The forecast calls for partly sunny skies, brisk winds and...

The forecast calls for partly sunny skies, brisk winds and temperatures in the low 80s, but Long Islanders are still being advised to stay out of ocean waters Thursday, Sept. 21, 2017. Credit: News 12 LI

Usually, storms here dump their loads, then move east over the Atlantic Ocean, never to be heard from again. Not Jose.

Now a tropical cyclone, the former hurricane will hang around well southeast of the Twin Forks for the next couple days and perhaps even wobble westward, the National Weather Service said.

But don’t fear, said meteorologist Jay Engle in the service’s Upton office.

“It’s going to be gradually weakening as it kind of remains stationary or kind of just meanders,” Engle said.

“By Saturday afternoon, we’re fairly confident that much of the Island will see sunshine,” he said.

Jose’s continued presence brings a 50 to 60 percent chance of rain Thursday night through much of Friday, the meteorologist said. A rip current advisory is in effect until 8 p.m. Thursday for Atlantic Ocean beaches, and an advisory for minor coastal flooding for southern bays, southern Nassau and southwestern Suffolk will last through Thursday, the weather service said.

Winds of up to 17 mph are expected for a weekend with temperatures in the high 70s and low 80s, the service said..

The one-time hurricane had moved at a slow 9 mph hour north early this week and was downgraded to a tropical storm when it arrived less than 200 miles southeast of Montauk on Tuesday. Wind gusts of up to 50 mph and ocean surge flooded parts of the southern shores and eroded beaches.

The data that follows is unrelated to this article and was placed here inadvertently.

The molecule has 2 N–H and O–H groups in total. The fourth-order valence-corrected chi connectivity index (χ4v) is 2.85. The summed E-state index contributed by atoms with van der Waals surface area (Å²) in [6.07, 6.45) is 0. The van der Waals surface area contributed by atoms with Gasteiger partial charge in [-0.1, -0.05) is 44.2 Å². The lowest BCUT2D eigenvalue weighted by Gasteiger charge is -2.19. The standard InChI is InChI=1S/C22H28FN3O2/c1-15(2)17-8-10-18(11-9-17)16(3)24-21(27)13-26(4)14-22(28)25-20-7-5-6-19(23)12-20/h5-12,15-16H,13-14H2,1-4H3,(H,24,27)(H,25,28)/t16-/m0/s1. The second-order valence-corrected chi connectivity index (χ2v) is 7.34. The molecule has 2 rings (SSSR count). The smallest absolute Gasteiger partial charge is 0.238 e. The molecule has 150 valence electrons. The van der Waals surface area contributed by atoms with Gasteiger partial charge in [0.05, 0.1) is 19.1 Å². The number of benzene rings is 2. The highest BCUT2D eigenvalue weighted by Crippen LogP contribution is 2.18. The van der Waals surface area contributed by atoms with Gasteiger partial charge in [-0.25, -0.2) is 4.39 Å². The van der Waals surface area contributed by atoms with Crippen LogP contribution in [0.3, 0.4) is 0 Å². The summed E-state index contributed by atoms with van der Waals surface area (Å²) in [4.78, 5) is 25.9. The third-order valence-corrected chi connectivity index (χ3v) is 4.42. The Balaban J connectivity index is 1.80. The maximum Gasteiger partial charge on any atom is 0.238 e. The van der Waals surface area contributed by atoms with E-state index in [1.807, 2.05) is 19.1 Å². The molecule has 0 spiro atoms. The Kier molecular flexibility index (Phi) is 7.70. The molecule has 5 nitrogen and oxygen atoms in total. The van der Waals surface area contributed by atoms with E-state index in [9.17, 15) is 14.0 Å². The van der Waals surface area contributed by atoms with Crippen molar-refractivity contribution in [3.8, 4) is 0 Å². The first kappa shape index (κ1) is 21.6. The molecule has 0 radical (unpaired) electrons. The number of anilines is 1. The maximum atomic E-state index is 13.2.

Meteorologically speaking, Jose is almost at a standstill because it’s beyond the reach of current westerlies, prevailing winds that come from the west and usually steer storms east, meteorologists said.

Jose will “barely” move from now until 2 p.m. Saturday, Engle said.

Also, a strong ridge of high-up winds is nudging Jose a little bit west, they said.

“Think of it like a road curving,” Engle said. “The upper-level winds tend to steer these guys. If it runs into a high pressure ridge that’s really strong, it can bend it back the other way. But something like that won’t last too long. Usually the westerlies will eventually take over.

“It is unusual for a system to kind of stall. It’s not going to make a big time commitment to go west. It might wobble west, but it’s not going to go 150, 200 miles west.”

By 2 p.m. Sunday, Jose will be history, at least for the Island, the service said.

Forecasters said skies will be partly sunny through the weekend and the workweek resumes Monday with mostly sunny skies.

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